Section 508 of the Rehabilitation Act requires Federal agencies to make electronic and information technology (E&IT) accessible to users with disabilities, including:
- Blindness, color blindness, visual impairment
- Deafness, hearing impairment
- Speech impairment
- Mobility, strength, dexterity or reach impairment
The law includes standards for software applications, operating systems (OS), web-based applications, multimedia and documentation. These standards apply to files made available in Word documents. With Microsoft Word 2010, a user can customize the ribbon adding frequently used commands to a tab or group. Word 2010 enables protected view that prevents files from potentially unsafe locations by disabling editing functions.
Individuals involved in the design, distribution and use of documents are responsible for ensuring that those documents comply with Section 508, but it may not always be clear how to do so. These tutorials will review the features of Word 2010 that can improve the accessibility of a document and provide the steps for using those features.
The goal of these tutorials is to enable VA personnel to produce and distribute accessible Word documents by using the principles of accessibility that will ensure materials are Section 508-compliant; regardless of whether the documents are used for official communication, eLearning course content components or other purposes.
These tutorials reference commercial products likely to be familiar to those taking the course. References to commercial product functionality and providers are included to illustrate application of techniques described, and not intended as either endorsements or critiques of specific providers or products. These tutorials specifically describe steps for using Microsoft Office Word 2010 for Windows, but the concepts found in these tutorials can and should be applied to all brand and document types.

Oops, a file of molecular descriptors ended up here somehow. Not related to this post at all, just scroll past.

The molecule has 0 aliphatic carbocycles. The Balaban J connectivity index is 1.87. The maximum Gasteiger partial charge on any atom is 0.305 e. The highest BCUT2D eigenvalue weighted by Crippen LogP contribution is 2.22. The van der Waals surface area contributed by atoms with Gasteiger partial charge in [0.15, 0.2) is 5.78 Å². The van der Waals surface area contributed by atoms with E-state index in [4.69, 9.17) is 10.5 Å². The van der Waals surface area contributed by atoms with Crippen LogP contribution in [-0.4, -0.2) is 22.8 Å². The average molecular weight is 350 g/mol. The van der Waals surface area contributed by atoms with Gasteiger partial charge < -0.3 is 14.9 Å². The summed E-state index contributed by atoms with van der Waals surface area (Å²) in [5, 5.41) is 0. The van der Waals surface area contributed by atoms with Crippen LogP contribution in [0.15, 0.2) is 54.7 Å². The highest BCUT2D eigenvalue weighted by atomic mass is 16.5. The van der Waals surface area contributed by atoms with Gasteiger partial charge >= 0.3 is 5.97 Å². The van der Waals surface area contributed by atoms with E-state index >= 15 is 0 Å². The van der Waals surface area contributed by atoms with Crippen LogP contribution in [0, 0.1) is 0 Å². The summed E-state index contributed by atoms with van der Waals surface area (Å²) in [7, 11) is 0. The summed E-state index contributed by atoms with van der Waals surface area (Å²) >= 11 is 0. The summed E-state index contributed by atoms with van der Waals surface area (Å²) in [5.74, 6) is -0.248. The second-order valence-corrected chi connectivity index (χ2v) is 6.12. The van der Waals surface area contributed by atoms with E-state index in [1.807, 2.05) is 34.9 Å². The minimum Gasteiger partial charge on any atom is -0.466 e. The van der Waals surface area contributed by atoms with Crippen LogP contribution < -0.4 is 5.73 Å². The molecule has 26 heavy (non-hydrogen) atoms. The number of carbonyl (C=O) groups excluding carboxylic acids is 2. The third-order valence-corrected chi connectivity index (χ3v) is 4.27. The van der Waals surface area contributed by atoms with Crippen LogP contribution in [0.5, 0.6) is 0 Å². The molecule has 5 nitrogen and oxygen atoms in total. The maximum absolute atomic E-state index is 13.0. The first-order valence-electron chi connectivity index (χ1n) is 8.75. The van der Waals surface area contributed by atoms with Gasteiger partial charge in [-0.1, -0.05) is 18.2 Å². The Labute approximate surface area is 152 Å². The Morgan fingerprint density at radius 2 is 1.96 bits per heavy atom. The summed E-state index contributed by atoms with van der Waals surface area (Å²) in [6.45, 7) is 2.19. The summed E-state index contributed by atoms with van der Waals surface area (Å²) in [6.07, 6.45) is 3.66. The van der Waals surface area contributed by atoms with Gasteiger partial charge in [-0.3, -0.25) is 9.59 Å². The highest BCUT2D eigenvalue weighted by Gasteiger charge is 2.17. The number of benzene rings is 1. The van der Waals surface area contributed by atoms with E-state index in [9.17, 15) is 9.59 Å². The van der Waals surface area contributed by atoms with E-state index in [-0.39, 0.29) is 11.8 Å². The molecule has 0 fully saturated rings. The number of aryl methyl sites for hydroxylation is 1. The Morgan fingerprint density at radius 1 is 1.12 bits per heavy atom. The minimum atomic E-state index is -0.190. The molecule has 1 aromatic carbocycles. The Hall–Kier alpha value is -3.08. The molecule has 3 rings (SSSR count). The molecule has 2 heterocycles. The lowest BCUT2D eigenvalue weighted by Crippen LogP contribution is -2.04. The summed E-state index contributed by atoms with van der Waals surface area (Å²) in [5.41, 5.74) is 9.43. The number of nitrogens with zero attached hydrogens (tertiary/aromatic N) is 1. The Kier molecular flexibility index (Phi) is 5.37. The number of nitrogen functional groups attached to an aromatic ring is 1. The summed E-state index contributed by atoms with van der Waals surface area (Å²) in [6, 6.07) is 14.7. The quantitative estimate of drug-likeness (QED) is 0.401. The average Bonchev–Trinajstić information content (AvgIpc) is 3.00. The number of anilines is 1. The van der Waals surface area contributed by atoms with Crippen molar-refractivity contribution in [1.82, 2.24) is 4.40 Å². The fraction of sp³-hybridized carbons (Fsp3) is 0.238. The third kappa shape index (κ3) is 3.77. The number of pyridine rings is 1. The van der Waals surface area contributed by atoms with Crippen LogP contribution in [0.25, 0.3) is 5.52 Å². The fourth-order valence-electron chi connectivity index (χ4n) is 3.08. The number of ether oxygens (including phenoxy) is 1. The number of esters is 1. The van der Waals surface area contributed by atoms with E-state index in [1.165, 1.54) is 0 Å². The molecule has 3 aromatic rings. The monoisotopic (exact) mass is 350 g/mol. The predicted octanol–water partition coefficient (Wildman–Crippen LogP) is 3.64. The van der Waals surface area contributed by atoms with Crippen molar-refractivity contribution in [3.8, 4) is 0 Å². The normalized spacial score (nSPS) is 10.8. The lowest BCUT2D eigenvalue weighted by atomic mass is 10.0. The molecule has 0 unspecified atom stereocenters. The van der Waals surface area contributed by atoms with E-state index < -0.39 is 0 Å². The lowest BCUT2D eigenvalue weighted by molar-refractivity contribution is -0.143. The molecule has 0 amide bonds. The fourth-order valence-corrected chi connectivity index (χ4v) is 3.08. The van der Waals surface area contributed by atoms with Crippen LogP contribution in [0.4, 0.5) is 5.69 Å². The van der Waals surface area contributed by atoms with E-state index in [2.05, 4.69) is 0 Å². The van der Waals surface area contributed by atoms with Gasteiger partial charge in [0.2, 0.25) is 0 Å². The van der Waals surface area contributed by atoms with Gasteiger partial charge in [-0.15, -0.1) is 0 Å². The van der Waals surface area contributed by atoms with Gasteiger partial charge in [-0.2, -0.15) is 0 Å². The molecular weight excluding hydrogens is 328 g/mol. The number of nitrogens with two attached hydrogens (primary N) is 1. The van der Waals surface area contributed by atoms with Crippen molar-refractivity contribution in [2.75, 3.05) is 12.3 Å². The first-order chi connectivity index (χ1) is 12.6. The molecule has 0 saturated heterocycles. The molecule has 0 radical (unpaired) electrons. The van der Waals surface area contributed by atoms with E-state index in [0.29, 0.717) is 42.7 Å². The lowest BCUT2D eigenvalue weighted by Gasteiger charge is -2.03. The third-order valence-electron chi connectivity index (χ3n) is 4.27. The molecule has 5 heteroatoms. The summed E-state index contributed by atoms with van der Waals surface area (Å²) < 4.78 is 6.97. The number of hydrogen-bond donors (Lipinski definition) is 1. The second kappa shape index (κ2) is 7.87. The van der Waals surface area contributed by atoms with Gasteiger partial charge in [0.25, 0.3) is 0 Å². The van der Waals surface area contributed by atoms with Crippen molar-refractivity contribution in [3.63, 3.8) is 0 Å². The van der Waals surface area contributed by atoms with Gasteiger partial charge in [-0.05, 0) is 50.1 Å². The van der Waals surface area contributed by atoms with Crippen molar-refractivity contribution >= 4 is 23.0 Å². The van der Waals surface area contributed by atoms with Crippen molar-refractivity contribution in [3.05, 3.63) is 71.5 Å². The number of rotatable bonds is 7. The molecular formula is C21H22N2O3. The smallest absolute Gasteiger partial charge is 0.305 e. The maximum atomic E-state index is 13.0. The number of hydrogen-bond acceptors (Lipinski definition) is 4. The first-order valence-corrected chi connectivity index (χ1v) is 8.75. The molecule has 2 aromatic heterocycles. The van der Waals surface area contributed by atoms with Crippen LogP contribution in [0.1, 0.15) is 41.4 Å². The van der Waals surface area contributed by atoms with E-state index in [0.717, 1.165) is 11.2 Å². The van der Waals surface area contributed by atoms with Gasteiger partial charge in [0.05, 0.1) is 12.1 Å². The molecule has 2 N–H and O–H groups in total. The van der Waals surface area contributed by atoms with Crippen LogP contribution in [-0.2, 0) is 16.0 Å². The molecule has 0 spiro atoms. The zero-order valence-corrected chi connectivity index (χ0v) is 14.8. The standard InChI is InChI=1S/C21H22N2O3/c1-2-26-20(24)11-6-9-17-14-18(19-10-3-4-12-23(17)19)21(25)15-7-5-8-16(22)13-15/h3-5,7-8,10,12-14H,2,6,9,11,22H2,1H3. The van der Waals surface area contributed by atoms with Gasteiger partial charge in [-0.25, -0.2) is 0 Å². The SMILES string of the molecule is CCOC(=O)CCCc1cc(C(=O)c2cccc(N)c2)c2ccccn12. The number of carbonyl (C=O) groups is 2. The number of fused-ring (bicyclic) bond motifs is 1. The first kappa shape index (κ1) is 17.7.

We would like to acknowledge and recognize the Social Security Administration (SSA) for its contribution, as portions of these tutorials include, with permission, information taken directly from SSA’s Section 508 training materials.
How to Use These Tutorials
The tutorials are designed so you can navigate through them using the Next and Previous arrow links located at the top and bottom of each page; or, you may jump to a topic of particular interest using the links in the left-hand navigation sidebar. The entire set of tutorials may be printed by selecting the link at the bottom of the sidebar.
Several of the tutorials include videos which provide additional information and examples. To play a video, select its link in the navigation bar. Wait for the video to load and then press the Play button.
Some videos have accompanying exercise files. You may download the exercise files from the links provided. Or, if you prefer, you can follow along with your own.
Ensuring Proper Structure
There are several types of structural elements that aid in navigation and organization of Word documents. Providing structure helps all users understand the content in the document. Moreover, structure allows users of assistive technology (AT) to navigate using AT-specific commands to jump to or skip content using structured headings, lists, bookmarks and other techniques. In Word 2010, a user can navigate content by heading, page or object. Therefore, it is very important that content is structured correctly. Within the Word 2010 navigation pane, users can see all the headings of a document, their relative positions and the current location by clicking parts of the pane. Internal links and bookmarks are also key pieces of proper page structure because they aid users in navigating within a document (i.e., Table of Contents). An AT user relies on the keyboard to activate objects and navigate within a document therefore it is important it is accessible and has meaningful text. For instance, link text should clearly describe the content to be found or action to be performed. List and sub-list items, which are not properly formatted, may not be rendered properly to AT users because they are not able to detect the hierarchical structure and position of list items. Further information about these topics and others will be described in detail with steps for creating accessible documents.